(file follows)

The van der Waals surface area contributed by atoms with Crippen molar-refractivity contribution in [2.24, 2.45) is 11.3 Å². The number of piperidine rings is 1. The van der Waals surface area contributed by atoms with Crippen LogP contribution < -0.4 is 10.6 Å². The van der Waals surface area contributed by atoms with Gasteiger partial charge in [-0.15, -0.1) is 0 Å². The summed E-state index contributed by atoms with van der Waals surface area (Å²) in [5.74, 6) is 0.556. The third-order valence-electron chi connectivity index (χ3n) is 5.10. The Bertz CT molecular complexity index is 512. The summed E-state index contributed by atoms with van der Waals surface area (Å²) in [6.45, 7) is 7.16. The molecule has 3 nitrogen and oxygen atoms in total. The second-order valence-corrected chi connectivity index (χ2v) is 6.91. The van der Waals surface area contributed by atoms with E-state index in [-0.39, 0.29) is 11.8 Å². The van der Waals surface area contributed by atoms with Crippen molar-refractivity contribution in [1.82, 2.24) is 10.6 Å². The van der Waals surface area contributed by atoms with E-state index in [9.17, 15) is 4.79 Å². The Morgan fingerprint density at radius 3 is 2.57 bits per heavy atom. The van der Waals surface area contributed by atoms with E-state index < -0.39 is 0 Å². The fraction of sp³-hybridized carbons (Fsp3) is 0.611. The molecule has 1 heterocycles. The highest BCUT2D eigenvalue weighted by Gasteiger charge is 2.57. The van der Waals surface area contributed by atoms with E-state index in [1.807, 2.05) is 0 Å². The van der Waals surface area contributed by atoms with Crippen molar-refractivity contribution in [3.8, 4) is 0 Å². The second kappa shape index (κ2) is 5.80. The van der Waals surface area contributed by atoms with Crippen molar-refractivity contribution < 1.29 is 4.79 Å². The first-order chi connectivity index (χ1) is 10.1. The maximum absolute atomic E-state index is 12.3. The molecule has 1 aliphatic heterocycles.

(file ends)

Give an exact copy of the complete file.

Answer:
The van der Waals surface area contributed by atoms with Crippen molar-refractivity contribution in [2.24, 2.45) is 11.3 Å². The number of piperidine rings is 1. The van der Waals surface area contributed by atoms with Crippen LogP contribution < -0.4 is 10.6 Å². The van der Waals surface area contributed by atoms with Gasteiger partial charge in [-0.15, -0.1) is 0 Å². The summed E-state index contributed by atoms with van der Waals surface area (Å²) in [5.74, 6) is 0.556. The third-order valence-electron chi connectivity index (χ3n) is 5.10. The Bertz CT molecular complexity index is 512. The summed E-state index contributed by atoms with van der Waals surface area (Å²) in [6.45, 7) is 7.16. The molecule has 3 nitrogen and oxygen atoms in total. The second-order valence-corrected chi connectivity index (χ2v) is 6.91. The van der Waals surface area contributed by atoms with E-state index in [-0.39, 0.29) is 11.8 Å². The van der Waals surface area contributed by atoms with Crippen molar-refractivity contribution in [1.82, 2.24) is 10.6 Å². The van der Waals surface area contributed by atoms with E-state index in [9.17, 15) is 4.79 Å². The Morgan fingerprint density at radius 3 is 2.57 bits per heavy atom. The van der Waals surface area contributed by atoms with E-state index < -0.39 is 0 Å². The fraction of sp³-hybridized carbons (Fsp3) is 0.611. The molecule has 1 heterocycles. The highest BCUT2D eigenvalue weighted by Gasteiger charge is 2.57. The van der Waals surface area contributed by atoms with E-state index in [1.807, 2.05) is 0 Å². The van der Waals surface area contributed by atoms with Crippen molar-refractivity contribution in [3.8, 4) is 0 Å². The second kappa shape index (κ2) is 5.80. The van der Waals surface area contributed by atoms with Crippen molar-refractivity contribution < 1.29 is 4.79 Å². The first-order chi connectivity index (χ1) is 10.1. The maximum absolute atomic E-state index is 12.3. The molecule has 1 aliphatic heterocycles.